Alex Chalk’s suggestion to rename the DFID to the Department for International Development and Conservation makes good sense if the government is serious about linking economic development with conservation policy.
We would like to see the bill in its final formulation address this issue of development aid as absolutely intrinsic to the goal of stopping poaching and ivory trafficking, as well as other wildlife crimes.
This is the area of greatest concern going forward to the next stages of the bill. For this ban to succeed, it is crucial that the exemptions are as tight as possible and leave absolutely no room for loopholes or ambiguity. Of particular worry is the artistic/historic/cultural category, which has the greatest potential for such loopholes. Here, we concur with Pauline Latham’s suggestion for a public register: ‘It would be useful if DEFRA published a register showing how many exemptions have been issued under the historical, artistic and cultural definition every year, so that a picture could be built up of all the relevant artefacts, which would be verified by people who know what they are doing, such as the V&A and other museums. That register ought to be publicly available, and it would demonstrate a commitment that the exemption is for the rarest and most important items only, not just any old ivory artefact.’
Huw Merriman went further in suggesting that the various dates in the bill are done away with (pre-1918, 1975) and a single ‘now or never’ registration is put in place at the outset, using pre-1947 as the date, and any items that aren’t registered would get destroyed, including for museums. Such a register would both tighten and simplify the oversight of this exemption and deserves consideration.
We also urge the most stringent documentation process for those wishing to claim an exemption, including absolute proof of date, based on scientific methods and not on relative or subjective assessments by experts or otherwise.
5. Enforcement & penalties
We hope to see the strongest possible commitment from the government to provide the resources and funding needed to effectively enforce the ban.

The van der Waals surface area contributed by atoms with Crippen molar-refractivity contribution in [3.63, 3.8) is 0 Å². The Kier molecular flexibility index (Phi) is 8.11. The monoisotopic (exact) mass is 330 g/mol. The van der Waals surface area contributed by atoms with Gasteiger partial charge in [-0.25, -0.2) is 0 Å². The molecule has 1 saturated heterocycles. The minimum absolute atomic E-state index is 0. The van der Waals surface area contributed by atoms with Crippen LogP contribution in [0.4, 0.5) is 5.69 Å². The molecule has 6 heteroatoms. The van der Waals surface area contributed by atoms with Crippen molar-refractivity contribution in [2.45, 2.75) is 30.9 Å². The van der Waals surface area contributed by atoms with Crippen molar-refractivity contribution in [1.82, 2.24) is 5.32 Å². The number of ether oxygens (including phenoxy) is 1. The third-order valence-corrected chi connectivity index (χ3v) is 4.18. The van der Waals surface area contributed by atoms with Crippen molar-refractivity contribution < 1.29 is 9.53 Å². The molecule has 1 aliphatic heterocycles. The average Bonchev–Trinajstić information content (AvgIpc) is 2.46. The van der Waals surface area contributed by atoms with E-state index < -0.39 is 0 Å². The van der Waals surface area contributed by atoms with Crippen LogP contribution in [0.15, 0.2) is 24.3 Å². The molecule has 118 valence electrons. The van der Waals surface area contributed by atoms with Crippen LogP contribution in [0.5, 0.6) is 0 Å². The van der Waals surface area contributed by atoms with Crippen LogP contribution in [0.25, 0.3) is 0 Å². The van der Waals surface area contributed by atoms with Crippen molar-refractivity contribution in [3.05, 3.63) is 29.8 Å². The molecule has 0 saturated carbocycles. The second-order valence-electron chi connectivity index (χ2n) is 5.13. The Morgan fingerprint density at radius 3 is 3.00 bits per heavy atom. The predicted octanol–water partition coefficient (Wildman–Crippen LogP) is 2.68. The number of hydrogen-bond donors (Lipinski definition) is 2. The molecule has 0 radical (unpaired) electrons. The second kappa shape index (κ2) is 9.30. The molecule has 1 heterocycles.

As Neil Parish said, ‘It is no good introducing legislation unless we can enforce it vigorously. Can we also make sure that the penalties for those who willfully ignore the ban are proper deterrents? Again, it is no good introducing legislation if there are no real teeth to make sure that people adhere to it. We want to be certain that we are not going to trade ivory in this country.’
Zac Goldsmith and others also drove home this point and called for long-term funding for the Wildlife Crime Unit and for sufficient resources for the CITES border force at Heathrow.
In conclusion, we fully support the calls to broaden the bill’s remit to all ivory-bearing species, to provide sufficient funding and resources for enforcement, and to make its exemptions and penalties the most robust in the world.
We hope that as the committee members go through items of the bill line by line, the goal – the imperative – to help elephants survive will always be uppermost in their thoughts.
We also hope that all further efforts of the antiques trade to widen exemptions and otherwise water down the bill will be rejected at committee stage, and we look forward to seeing the bill move to law as quickly as possible.
Action for Elephants UK
Rare bird being driven to extinction by poaching for its red ivory bill
Facebook knowingly profiting from sales of endangered wildlife parts on its site
Congressmen ask the SEC to investigate Facebook for profiting from illegal wildlife sales